Unfortunately, at DCCA, the Hearings Officer granted the City its summary motion to dismiss and we never were afforded the opportunity for a fair hearing where we could present evidence and testimony of the actions of the City that would have shown that the City acted improperly and contrary to the Hawaii Procurement code. In addition, the Hearings Officer relied on a clever twisting of the facts by the City’s outside counsel when he conceived a theory that Bombardier “conditioned” its proposal to gain a price advantage on its competition. There was zero actual evidence presented to the Hearings Officer to justify such a theory. In fact, Bombardier‘s price would not have changed one bit at that time or now. The proof that Bombardier did not play this game is sitting in an Escrow bid file that is still in escrow today at a local Title company and can be accessed to prove that the Hearings Officer got this wrong.


It is for these reasons that we were compelled to file further appeals with the FTA and in Circuit Court. Bombardier has an obligation to its shareholders, its suppliers and subcontractors and especially to its employees to see this through. The utmost concern for HART Board members is the interests of the taxpayers. It defies logic that the City would, at the 11th hour, simply sweep aside the lowest price and highest scored proposal based on one sentence of many tens of thousands, that it felt was objectionable.

In fact, the Hawaii Procurement code was written with this logic in mind. The code is not intended for the City to cry “gotcha.” It is written to create a situation where the City becomes an agent to seek the best value on behalf of the taxpayers. In fact in HAR 3-122-97, it states:

A proposal shall be rejected for reasons including but not limited to:

(B) The proposal, after any opportunity has passed for modification or clarification, fails to meet the announced requirements of the agency in some material respect…(emphasis added.)

If the City truly believed that Bombardier’s sentence created a conditional proposal, and despite whether the City believes it warned Bombardier or not about submitting such a proposal, the Procurement Code clearly establishes a road to seeking the best value for taxpayers. As had been done on other bids in numerous jurisdictions including those involving Federal Government funds, all the City had to do was to provide an opportunity for Bombardier to address this issue and even withdraw the sentence.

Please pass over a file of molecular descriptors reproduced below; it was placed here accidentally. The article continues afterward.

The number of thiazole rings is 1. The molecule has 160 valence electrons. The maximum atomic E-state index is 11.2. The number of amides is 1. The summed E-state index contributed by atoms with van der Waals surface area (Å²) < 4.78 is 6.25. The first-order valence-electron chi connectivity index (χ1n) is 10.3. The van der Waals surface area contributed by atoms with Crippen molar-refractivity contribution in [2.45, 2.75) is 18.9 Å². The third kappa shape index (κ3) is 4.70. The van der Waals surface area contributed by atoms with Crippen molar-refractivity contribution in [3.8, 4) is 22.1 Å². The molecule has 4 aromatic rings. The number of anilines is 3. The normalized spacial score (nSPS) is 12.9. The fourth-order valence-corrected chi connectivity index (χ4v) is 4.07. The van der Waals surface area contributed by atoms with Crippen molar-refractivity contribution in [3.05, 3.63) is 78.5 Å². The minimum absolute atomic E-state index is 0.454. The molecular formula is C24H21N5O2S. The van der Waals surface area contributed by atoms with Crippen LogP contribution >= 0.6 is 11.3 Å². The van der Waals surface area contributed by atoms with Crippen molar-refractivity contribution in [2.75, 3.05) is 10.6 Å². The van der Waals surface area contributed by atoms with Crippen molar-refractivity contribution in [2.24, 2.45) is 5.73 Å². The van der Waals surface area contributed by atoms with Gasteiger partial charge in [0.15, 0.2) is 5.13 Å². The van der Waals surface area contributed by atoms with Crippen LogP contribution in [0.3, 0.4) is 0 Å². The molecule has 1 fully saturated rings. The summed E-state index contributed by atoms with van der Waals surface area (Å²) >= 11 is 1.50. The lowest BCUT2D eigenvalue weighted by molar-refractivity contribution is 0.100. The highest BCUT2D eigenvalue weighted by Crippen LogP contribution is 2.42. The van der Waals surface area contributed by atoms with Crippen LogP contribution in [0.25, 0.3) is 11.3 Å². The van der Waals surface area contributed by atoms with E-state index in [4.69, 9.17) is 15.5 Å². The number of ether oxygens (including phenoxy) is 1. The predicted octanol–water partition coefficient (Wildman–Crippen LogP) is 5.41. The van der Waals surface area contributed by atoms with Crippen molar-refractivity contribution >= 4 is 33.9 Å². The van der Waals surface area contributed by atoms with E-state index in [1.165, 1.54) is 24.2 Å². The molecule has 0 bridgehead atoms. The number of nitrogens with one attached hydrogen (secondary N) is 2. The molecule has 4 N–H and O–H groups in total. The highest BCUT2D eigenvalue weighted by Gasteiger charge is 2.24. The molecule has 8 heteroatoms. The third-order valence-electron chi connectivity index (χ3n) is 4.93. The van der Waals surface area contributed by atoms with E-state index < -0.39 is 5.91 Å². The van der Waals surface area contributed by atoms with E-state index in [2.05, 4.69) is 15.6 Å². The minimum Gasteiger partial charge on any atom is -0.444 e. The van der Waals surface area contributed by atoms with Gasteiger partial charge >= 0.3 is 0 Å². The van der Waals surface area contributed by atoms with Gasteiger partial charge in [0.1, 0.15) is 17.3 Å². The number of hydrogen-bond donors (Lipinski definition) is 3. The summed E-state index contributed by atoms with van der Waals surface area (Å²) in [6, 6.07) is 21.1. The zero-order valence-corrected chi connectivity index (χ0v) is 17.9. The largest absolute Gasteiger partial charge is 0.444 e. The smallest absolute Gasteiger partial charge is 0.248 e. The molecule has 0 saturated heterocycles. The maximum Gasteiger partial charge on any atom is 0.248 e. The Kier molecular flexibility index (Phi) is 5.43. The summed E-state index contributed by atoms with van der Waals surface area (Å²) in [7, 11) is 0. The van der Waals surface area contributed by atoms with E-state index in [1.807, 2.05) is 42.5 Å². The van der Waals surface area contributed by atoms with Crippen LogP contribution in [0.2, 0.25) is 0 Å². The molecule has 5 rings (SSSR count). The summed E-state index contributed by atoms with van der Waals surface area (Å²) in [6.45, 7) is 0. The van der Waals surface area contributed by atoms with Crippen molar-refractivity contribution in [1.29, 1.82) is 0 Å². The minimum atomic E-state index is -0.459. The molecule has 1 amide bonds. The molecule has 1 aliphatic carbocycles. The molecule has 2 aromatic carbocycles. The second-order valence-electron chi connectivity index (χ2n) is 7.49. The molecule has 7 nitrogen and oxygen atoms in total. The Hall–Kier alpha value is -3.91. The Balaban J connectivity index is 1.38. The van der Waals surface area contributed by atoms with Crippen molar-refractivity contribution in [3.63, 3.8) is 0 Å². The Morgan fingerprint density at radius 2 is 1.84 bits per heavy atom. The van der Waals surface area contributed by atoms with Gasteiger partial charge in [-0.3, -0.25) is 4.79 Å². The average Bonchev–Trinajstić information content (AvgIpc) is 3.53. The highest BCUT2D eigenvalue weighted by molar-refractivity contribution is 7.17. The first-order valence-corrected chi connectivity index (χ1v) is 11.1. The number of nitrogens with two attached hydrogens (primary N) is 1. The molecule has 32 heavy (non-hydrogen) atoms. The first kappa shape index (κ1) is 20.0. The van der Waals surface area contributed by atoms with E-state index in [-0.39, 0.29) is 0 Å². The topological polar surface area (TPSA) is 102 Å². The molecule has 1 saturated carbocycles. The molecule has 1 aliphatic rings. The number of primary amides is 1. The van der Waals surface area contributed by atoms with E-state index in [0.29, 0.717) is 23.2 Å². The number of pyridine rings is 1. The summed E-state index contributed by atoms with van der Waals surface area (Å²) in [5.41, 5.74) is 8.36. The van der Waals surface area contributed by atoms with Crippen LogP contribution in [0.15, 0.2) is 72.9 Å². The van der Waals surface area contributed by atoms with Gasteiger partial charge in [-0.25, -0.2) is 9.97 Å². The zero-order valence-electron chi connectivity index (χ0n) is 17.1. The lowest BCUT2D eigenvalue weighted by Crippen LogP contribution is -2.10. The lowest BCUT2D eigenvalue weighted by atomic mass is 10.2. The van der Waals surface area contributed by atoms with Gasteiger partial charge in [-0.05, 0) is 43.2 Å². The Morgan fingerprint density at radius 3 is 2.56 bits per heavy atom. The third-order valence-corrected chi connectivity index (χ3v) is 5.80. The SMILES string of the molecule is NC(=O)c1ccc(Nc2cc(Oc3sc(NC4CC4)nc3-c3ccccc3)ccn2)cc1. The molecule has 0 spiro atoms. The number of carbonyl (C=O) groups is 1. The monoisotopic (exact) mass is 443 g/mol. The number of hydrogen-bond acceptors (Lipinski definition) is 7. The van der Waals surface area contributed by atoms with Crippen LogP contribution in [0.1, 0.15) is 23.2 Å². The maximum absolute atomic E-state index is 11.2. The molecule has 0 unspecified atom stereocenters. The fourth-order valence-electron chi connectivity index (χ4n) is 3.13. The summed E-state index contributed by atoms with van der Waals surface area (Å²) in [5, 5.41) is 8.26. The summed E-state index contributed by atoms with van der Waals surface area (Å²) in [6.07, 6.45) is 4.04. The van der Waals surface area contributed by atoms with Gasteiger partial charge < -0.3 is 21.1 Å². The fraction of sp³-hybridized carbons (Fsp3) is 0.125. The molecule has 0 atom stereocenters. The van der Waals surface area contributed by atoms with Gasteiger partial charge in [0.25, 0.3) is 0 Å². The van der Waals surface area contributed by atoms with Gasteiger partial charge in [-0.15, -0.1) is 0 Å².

Yet, instead, the City has pursued a course of action of defending its position and award, which has led to a wide range of taxpayers questioning the wisdom of its actions and created a lack of

trust in the City’s stewardship of this large and complex Project. The City’s defense of appeals from both Bombardier and Sumitomo has a common theme, namely:

1)    All protests are untimely, as they should have been made prior to submission of Offers.

2)    While the RFP may be poorly drafted and constructed in several instances, it stands.

While these have so far proven to be successful defenses for the City, with all due respect, I must suggest that the HART Board of Directors have a more compelling interest and that is to get this procurement right for the future of Honolulu and to ensure that the best value has truly been obtained for the City.


Fortunately, there is time for the HART Board of Directors to take charge and get this right. The HART Interim Executive Director made a presentation to you at a recent Board meeting indicating that the bulk of the anticipated $1.55B federal funding, via the Federal Full Funding Grant Agreement (FFGA), is now not expected until October 2012. Additionally, the City Council has stated its preference not to release significant funding from the excise tax account or permit the floating of City bonds to advance funds to the project until the FFGA is secured. For these reasons, significant construction cannot begin at this time and a reasonable delay in executing the Core Systems contract will neither affect the Project schedule nor delay jobs, and especially construction jobs, from being created.

Bombardier continues to believe that the best and most efficient course of action is to reverse the improper disqualification of Bombardier’s proposal and permit the evaluation of all three Offerors to pick up where it left off, including full consideration of Bombardier’s proposal. We believe the results will be compelling and will provide confidence to taxpayers that HART truly has acted fully to ensure that the best value was obtained. Such a course of action can be accomplished very swiftly as most of the work has already been completed.